• Ejemplos de situaciones en los que es necesario:
    • el uso de condicionales en escenarios hipotéticos,
    • manejo de “phrasal verbs” para conversaciones telefónicas o teleconferencias, (hang up, call back, put me through),
    • extender el lenguaje específico de reuniones, Marketing, Finanzas, etc.

Business English C1

El Curso de Business English Advanced es una clase única a la semana de 3 horas los viernes por la tarde de nivel avanzado. Está enfocada al lenguaje utilizado en entornos laborales en temas como imagen corporativa, cadena de distribución, gestión de conflictos, marketing y ventas, inversiones, etc.

La mejora de tu Business English tendrá un impacto positivo en tu negocio y en tu desarrollo profesional.


  • Todas las sesiones incluyen videos auténticos sobre el tema que se esté tratando en esa clase, por ejemplo liderazgo, negociaciones, reuniones, marketing, etc.
  • También se incluirán listenings de nivel avanzados sobre estos mismos temas.


  • Se dedica gran parte de la clase a la comunicación que es el fundamento de los negocios. Incorporamos conversaciones en grupos pequeños y grandes y utilizamos “role plays”.


  • Perfeccionamos la escritura para poder comunicarse de forma clara y con un lenguaje adaptado a las necesidades de cada contexto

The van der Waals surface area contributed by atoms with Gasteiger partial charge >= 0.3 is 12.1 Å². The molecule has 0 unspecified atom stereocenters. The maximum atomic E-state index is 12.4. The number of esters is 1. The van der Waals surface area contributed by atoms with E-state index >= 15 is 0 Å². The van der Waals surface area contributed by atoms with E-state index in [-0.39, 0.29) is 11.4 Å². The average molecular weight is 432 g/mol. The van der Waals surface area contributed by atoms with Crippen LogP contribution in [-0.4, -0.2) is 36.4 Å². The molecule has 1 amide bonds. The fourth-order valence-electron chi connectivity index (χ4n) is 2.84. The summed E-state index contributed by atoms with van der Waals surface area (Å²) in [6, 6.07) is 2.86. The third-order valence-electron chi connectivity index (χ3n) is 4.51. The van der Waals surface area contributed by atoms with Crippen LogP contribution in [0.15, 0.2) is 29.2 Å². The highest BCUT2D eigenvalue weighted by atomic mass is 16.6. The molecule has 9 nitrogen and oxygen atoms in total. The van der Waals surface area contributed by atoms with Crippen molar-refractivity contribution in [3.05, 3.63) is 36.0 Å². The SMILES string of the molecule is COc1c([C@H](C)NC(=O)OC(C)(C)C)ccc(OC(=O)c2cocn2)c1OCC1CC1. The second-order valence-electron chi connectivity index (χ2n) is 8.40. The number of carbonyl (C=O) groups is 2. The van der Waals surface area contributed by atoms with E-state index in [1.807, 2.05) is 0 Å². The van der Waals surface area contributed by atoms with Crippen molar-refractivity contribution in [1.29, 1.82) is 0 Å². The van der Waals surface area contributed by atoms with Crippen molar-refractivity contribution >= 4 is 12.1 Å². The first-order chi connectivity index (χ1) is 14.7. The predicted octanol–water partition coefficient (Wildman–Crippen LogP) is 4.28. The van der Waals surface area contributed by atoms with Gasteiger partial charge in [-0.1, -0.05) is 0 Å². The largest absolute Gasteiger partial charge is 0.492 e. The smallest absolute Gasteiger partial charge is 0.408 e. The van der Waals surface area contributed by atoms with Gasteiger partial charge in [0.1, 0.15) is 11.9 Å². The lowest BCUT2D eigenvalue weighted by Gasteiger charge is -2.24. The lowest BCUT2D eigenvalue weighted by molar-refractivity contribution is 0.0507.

¿Qué nos diferencia?

  • El profesorado de la Cámara de Comercio cuenta con años de experiencia trabajando muy de cerca con las empresas de Álava, sus trabajadores y sus necesidades.
  • Las clases se adaptan a las situaciones particulares de cada profesional y/o empresa
  • Profesorado en continuo desarrollo para mantenerse al día sobre tecnologías y tendencias.
  • La satisfacción de nuestro alumnado se refleja en que la gran mayoría prolonga su aprendizaje con nosotros durante años

Puedes ver todos los cursos pinchando aquí
Puedes incribirse en nuestros cursos pinchando aquí

off the cuff Episode 11

A learning English podcast: off the cuff

In this month’s episode of #offthecuff we talk about experiences from #Vitoria #Madrid #Mexico where we thought people should have spoken up about what they saw instead of just being a #bystander. This July 2021 episode is full of vocabulary so check it with subtitles.

Vocabulary and Phrases from the first 3 minutes

  • Cat fight – an intense argument or physical fight usually between two women.
    • Yesterday two young girls for into a cat fight right in front of my house and I tried to stop them.